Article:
The importance of Newars in South Asian Buddhist History has been discussed at great length by Lienhard in his paper "Nepal ! The Survival of Indian Buddhism in a Himalayan Kingdom." Similarly in 1898 Prof. Sylvian Levi, who wrote "Le Nepal", discussed the survival of Sanskrit Buddhism in the Kathmandu Valley. He, with the help of Pt. Kulaman Singh of Kvabahal, translated into French the Mahayana Sutralankara of Arya Maitreyanath. Buddhism disappeared in India. The Theravada tradition flourished in Sri Lanka, Burma and Thailand whereas the Vajrayana/Mahayana traditions were kept alive in Tibet, China, Japan, Korea and Nepal.

How Buddhism disappeared in India is still the subject of great controversy. How Newars kept Vajrayana Buddhism alive in the Kathmandu Valley is an interesting topic in itself.

1.3 Nepal as a treasure trove of Sanskrit Buddhist Manuscripts

In 1824. Mr. Brian Hodgson, a British diplomat in Nepal, discovered a great number of Sanskrit Buddhist manuscripts in Nepal. The existence of these before his time was unknown, and his discovery has entirely revolutionized the history of Buddhism, as Europeans knew it in the early part of this century. Copies of these works, totaling 381 bundles, have been distributed so as to render them accessible to European scholars.

Prof. Jayadeva Singh writes in his "Introduction to Madhyamika Philosophy".

"Books on Mahayana Buddhism were completely lost in India. Their translation existed in Chinese, Japanese and Tibetan. Mahayana literature was written mostly in Sanskrit and mixed Sanskrit. Scholars, who have made a study of Buddhism, hardly suspected that there were also books on Buddhism in original Sanskrit".

In similar matter, Dr. Suniti Kumar Chatterji writes,

"One great service the people of Nepal did particularly the highly civilized Newars of the Nepal valley, was the preservation of all the manuscripts of Mahayana Buddhist literature in Sanskrit. It was the contribution of Sri Lanka to have preserved for humankind the entire mass of the Pali literature of Theravada Buddhism. This was also on to Burma, Cambodia and Siam. It was similarly the great achievement of people of Nepal to have preserved the equally valuable original Sanskrit texts of Mahayana buddhism."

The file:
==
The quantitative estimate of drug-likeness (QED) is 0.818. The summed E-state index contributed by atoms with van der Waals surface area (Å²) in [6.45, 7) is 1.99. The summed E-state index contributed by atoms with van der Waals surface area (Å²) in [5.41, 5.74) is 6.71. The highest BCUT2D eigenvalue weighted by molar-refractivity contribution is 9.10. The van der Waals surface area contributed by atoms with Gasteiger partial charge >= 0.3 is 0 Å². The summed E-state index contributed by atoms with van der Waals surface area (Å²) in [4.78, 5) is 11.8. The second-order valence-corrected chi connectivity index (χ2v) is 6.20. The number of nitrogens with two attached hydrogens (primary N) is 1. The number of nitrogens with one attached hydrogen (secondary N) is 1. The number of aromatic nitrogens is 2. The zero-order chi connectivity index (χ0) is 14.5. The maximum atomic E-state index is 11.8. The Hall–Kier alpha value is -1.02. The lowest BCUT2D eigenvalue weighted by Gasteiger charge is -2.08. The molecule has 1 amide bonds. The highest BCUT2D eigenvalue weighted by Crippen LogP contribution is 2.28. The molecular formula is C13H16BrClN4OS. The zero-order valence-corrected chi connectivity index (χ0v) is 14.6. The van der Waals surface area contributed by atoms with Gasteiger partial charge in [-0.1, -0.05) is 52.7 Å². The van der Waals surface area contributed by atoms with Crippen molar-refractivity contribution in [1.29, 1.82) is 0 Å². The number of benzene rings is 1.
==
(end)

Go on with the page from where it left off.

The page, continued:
Nepalese Buddhism has contributed to academic world by supplying the Sanskrit manuscript

1.5 Newar Buddhism as a lay Bodhisattva Practice

It seems that there had been a provision for lay Buddhist monkhood which became very popular in the valley of Kathmandu, the validity of this tradition was also corroborated by the text “ Siksasamuccaya” of Acharya Shanti Deva;

It runs thus:

Punara aparam kulaputra bhavisyanti anagata adhvani grahstha pravajita adikarmika bodhisattva.

Concerning Adikarmika Bodhisattva Acharya Anupamavajra stands prominent. His works had a great influence in Nepalese Buddhist tradition. It is surprising and interesting to note that Adikarmika Pradipa which was composed in 1098 AD. by Anupamavajra had profound impact on the daily practice of Newar Buddhist society even till today. In this context it is perhaps befitting to cite the verses of Adikarmapradipa

To state briefly, it deals with the following practices of Newar Buddhists.

1.Taking Refuge in Triple Gems

2. Reciting Namasangiti

3. To recite Bhadracarya Pranidhan

4. To offer Preta bali

5. To Circumambulate Caitya, Buddha statues etc.

6. To perform Gurumandala rite

7. To meditate on tutelary deity

8. To recite Prajnaparamita and other Mahayana sutras

9. To recite Danagatha’

10..To perform Bodhisattva practices joyfully

11.To study Buddhist scriptures

12.Offering food to Triple Gems and tutelary deity before eating

13 Offer fivefold prostration to Buddha of ten directions

14 Sleeping in a lion’s posture after meditating on Deity Yoga

According to Newar Buddhist tradition, even after disrobing ceremony of Cudakarma, Shakyas and Vajracharyas do not cease to be bhikshus or Buddhist monks, but pass from the state of celibate bhikshus to that of Grihasthi bhikshus, a fact underlined by the name Sakyabhikshu used to refer to them down the ages.

2.Importance of preservation of Sanskrit Buddhist Dharanis, strotras and Caryagitas in CDROM:


The Dharanis are the least explored branch of Buddhist Sanskrit literature in the Buddhist world although most of the monks of the northern Buddhist schools used them in their daily practice.